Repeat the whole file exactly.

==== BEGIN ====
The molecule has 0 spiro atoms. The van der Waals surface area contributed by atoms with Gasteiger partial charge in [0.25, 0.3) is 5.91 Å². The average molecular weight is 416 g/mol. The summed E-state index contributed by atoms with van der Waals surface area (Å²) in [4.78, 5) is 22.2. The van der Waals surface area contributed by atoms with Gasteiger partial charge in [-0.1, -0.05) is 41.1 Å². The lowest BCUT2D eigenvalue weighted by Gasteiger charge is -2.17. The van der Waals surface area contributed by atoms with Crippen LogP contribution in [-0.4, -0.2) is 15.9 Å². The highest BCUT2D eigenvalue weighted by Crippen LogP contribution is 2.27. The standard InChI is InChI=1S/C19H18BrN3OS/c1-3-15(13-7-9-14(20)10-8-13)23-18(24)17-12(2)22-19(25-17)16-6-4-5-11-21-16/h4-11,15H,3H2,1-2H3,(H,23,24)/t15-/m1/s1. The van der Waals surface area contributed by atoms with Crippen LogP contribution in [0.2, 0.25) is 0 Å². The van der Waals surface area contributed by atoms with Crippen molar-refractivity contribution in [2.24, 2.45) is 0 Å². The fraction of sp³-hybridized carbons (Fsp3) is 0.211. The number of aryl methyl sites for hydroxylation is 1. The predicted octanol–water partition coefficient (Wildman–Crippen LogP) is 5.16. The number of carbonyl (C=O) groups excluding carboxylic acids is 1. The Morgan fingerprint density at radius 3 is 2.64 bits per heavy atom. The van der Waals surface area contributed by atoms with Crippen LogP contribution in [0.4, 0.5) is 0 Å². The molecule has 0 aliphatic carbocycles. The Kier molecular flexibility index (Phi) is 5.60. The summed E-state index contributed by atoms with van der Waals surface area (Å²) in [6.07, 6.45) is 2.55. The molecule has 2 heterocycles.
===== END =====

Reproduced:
The molecule has 0 spiro atoms. The van der Waals surface area contributed by atoms with Gasteiger partial charge in [0.25, 0.3) is 5.91 Å². The average molecular weight is 416 g/mol. The summed E-state index contributed by atoms with van der Waals surface area (Å²) in [4.78, 5) is 22.2. The van der Waals surface area contributed by atoms with Gasteiger partial charge in [-0.1, -0.05) is 41.1 Å². The lowest BCUT2D eigenvalue weighted by Gasteiger charge is -2.17. The van der Waals surface area contributed by atoms with Crippen LogP contribution in [-0.4, -0.2) is 15.9 Å². The highest BCUT2D eigenvalue weighted by Crippen LogP contribution is 2.27. The standard InChI is InChI=1S/C19H18BrN3OS/c1-3-15(13-7-9-14(20)10-8-13)23-18(24)17-12(2)22-19(25-17)16-6-4-5-11-21-16/h4-11,15H,3H2,1-2H3,(H,23,24)/t15-/m1/s1. The van der Waals surface area contributed by atoms with Crippen LogP contribution in [0.2, 0.25) is 0 Å². The van der Waals surface area contributed by atoms with Crippen molar-refractivity contribution in [2.24, 2.45) is 0 Å². The fraction of sp³-hybridized carbons (Fsp3) is 0.211. The number of aryl methyl sites for hydroxylation is 1. The predicted octanol–water partition coefficient (Wildman–Crippen LogP) is 5.16. The number of carbonyl (C=O) groups excluding carboxylic acids is 1. The Morgan fingerprint density at radius 3 is 2.64 bits per heavy atom. The van der Waals surface area contributed by atoms with Crippen LogP contribution in [0.4, 0.5) is 0 Å². The molecule has 0 aliphatic carbocycles. The Kier molecular flexibility index (Phi) is 5.60. The summed E-state index contributed by atoms with van der Waals surface area (Å²) in [6.07, 6.45) is 2.55. The molecule has 2 heterocycles.